So can these externalities be internalised? At the very least the DWP should be offsetting some of the costs of HMCTS whilst decision making is so poor. But should they be nudged further, maybe by a surcharge on each overturned decision- with a waiver for hard cases? Should successful applicants receive a generous rate of interest on any backpayments? Do DWP need to be forced to represent themselves in person at appeals, so that only those worth fighting for get through? Or is there something about the process, particularly about how medical evidence is compiled and then examined, that needs to be sorted out first?

The choke chain

It is a provocative title, but give me a few minutes and I’ll try and explain why I think there is a worrying trend in policy making.

Why am I comparing a government policy to to a particularly nasty type of canine control? Well, a choke chain gives a dog the sense of freedom, but the owner can at any time pull the chain and bring them to heel.

In the policy version of the choke chain, one part of government gives power to create a policy to another bit of government, but retains a power of oversight and strict, almost self-defeating, conditions. This allows them to argue that they have also passed responsibility to the other party, but I’m going to try and show that this isn’t really the case.

It is probably best to give you some examples early in this one, as without them it can sound pretty theoretical.

As part of their long-ranging (and failing) attempts to reduce the overall benefits bill, one of the measures put forward by DWP was the localisation of Council Tax Benefit. Under the old Council Tax Benefit scheme any household could receive a discount on their Council Tax up to 100% of the bill.  Under the replacement, each individual local authority has been given the ability to design its own Council Tax Support scheme.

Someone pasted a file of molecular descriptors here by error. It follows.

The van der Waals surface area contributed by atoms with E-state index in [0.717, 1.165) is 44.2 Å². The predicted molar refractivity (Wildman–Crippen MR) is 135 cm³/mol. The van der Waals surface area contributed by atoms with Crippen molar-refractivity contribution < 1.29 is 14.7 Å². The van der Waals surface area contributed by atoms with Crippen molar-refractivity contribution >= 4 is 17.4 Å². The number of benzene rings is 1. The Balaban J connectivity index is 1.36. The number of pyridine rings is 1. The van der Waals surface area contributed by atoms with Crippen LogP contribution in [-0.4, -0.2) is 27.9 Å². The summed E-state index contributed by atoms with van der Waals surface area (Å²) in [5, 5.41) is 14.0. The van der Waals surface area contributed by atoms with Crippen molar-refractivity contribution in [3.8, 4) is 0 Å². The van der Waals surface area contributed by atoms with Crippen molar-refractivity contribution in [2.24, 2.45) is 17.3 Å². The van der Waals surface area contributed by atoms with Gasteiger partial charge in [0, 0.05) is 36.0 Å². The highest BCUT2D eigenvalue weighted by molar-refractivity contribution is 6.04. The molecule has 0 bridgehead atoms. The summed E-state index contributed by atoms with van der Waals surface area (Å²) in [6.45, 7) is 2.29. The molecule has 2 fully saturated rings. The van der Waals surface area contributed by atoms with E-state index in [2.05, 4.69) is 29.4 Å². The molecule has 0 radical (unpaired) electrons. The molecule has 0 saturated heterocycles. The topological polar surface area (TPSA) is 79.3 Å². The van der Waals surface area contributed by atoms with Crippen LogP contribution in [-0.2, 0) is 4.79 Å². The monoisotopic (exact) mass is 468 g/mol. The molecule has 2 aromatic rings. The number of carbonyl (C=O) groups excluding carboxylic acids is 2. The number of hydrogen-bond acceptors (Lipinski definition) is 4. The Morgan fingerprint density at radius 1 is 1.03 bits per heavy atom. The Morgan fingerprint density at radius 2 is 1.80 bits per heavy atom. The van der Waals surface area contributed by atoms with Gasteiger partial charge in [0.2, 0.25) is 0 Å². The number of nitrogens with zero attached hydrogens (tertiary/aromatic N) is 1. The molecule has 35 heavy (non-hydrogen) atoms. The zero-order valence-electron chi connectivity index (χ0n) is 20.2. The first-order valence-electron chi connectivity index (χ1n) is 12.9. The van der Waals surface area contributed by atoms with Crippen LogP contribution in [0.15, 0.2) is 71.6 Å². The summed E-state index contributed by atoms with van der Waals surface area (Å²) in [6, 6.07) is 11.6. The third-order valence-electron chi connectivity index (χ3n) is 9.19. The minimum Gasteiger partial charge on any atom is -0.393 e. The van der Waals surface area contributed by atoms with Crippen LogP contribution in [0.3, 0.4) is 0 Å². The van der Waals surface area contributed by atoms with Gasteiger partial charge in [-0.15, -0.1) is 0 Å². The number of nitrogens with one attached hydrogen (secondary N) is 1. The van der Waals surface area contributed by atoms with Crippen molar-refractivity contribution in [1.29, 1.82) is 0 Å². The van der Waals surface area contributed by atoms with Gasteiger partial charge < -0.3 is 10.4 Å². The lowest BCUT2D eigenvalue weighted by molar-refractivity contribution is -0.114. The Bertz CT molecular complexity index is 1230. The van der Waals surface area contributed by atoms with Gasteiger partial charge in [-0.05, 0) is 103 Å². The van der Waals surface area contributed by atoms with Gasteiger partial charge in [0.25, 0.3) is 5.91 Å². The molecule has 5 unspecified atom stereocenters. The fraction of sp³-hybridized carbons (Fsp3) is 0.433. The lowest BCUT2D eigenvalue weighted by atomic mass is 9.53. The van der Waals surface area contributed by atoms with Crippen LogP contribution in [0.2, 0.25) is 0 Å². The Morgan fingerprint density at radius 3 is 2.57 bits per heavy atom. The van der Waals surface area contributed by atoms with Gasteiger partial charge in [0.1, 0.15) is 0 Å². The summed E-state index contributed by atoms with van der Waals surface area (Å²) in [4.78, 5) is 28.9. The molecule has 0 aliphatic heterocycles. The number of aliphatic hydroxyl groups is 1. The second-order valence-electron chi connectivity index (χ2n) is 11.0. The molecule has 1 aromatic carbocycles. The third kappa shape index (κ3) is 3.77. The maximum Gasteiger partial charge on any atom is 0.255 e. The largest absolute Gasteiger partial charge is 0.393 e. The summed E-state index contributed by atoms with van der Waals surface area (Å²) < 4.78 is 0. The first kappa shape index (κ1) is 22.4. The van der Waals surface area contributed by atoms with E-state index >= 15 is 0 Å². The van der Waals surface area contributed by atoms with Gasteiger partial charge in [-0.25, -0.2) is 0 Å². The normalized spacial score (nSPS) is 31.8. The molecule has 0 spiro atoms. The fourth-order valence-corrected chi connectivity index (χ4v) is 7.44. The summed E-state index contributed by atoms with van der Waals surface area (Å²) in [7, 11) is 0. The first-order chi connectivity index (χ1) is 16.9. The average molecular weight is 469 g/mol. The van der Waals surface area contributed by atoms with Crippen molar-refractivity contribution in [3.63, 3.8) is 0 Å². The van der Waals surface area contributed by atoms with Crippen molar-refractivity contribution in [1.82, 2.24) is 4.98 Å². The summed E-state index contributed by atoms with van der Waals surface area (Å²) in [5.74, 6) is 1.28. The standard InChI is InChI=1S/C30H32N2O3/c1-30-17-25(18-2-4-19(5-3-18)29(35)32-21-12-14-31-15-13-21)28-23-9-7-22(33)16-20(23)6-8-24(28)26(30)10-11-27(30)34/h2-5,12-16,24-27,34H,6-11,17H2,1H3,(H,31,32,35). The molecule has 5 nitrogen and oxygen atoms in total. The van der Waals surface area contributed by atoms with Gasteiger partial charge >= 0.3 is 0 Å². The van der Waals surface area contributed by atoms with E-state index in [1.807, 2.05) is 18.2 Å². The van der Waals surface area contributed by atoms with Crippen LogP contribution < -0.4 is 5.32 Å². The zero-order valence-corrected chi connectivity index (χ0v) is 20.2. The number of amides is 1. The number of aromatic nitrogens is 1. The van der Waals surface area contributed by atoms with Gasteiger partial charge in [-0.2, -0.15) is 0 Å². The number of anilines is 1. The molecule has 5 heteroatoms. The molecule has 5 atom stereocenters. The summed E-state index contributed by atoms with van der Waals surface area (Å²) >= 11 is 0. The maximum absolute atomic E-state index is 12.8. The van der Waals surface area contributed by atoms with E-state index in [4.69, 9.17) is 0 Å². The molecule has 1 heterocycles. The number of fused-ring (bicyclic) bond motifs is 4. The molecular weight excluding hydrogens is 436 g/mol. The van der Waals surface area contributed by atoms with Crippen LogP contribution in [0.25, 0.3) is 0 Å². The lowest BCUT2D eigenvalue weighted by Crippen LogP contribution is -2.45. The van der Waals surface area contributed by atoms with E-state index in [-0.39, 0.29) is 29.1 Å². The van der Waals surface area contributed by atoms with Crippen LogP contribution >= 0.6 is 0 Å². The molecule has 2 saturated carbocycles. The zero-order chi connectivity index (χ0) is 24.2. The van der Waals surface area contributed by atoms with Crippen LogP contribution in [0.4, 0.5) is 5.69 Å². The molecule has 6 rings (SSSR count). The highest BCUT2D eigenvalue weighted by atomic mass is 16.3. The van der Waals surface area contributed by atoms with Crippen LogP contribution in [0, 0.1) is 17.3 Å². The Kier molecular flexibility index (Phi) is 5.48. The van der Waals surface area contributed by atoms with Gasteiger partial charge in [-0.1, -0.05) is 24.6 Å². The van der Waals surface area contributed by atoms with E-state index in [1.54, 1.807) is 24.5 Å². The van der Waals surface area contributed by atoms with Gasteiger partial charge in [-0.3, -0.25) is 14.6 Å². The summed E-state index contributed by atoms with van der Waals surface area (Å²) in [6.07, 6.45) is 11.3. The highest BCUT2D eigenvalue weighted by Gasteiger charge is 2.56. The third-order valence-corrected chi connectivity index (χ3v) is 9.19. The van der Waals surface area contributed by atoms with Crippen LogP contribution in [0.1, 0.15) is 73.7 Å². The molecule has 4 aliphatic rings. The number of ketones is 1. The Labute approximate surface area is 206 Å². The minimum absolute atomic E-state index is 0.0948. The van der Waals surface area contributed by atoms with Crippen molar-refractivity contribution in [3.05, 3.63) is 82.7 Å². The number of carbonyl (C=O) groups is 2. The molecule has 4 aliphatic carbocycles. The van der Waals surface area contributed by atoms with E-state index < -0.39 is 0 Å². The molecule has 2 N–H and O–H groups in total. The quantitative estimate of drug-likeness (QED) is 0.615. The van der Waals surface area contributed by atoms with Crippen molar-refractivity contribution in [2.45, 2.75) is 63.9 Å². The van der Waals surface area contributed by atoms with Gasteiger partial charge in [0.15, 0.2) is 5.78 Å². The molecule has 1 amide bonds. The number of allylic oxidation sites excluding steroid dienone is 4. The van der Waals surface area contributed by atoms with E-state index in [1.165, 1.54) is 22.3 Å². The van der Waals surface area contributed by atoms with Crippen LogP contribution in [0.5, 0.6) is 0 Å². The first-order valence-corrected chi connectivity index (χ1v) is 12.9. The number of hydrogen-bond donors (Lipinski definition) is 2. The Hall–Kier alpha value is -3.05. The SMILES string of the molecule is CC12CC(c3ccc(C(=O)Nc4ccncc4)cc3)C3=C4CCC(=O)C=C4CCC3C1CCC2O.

Now, councils are often asking for powers to do things. The LGA’s unofficial motto is “Council’s could do this better, just give us the money”. And herein lies the rub, because the government didn’t fund Council Tax Support at the same rate as Council Tax Benefit. In the first year they took a 10% cut.

This meant local authorities had to not only design their own scheme, but that scheme had to cost less than the previous one. What’s more, central government insisted pensioners had to be protected and couldn’t lose one penny compared to the previous scheme.

This was a challenge every local authority had to grapple with. Who is the cut passed on to? Those looking for work? Those in work but on low incomes? Those unable to work due to an illness or disability? Councils could have chosen to put extra resources into Council Tax Support, but where would that money have come from?

At the end of it central government could step back, see the mess and pain the policies had caused and criticise local government for what they themselves have created. They stated they had given away policy making power, but the conditions that they set doomed it to failure (or at least increased hardship for somebody) from the start.

In the second example, I’ll need you to cast your mind all the way back to early 2017. The government at the time, in between Brexit court cases, was compiling a housing White Paper. Every so often there was a flutter of suggestion that policy on the green belt might change. Indeed, in November 2016 Sajid Javid –in front of assembled housebuilders– announced that the Birmingham local plan had been released from department imposed purgatory, even though it used a small amount of green belt land.

The government could have chosen to undertake a review of the greenbelt. It could have issued clear guidance that it would accept greenbelt reductions or replacement across the board, effectively (prepare yourself for the metaphor) unbuttoning the belt one notch. It could have set a clear test for the quality of greenbelt land, removing some of the lower quality scrubland and replacing it with decent land that is worth saving. The rumours persisted, and therefore we must presume so did the discussions in central government, right up until the white paper was published.

Now, I’ve tweeted recently on the green belt and I can understand it isn’t the topic where the most rational and reasonable debates take place. I can only imagine what it is like in central government, particularly between Conservative ministers who represent rural, semi-rural and suburban areas. Actually making a decision on changing the green belt would be brave, but those were the rumours.

The final answer in the white paper was boring and unhelpful: only councils can set their green belt boundaries and they can only change this if they have considered everything else. In essence this was a clarification of the existing policy.

But they added something else: woe betide any council that is considering even Birmingham-style green belt changes, they are unlikely to get the support they require from the Inspector and the Secretary of State unless they can show a lot of their working, catch them on a good day, have support of the local MPs and local planning groups, etc.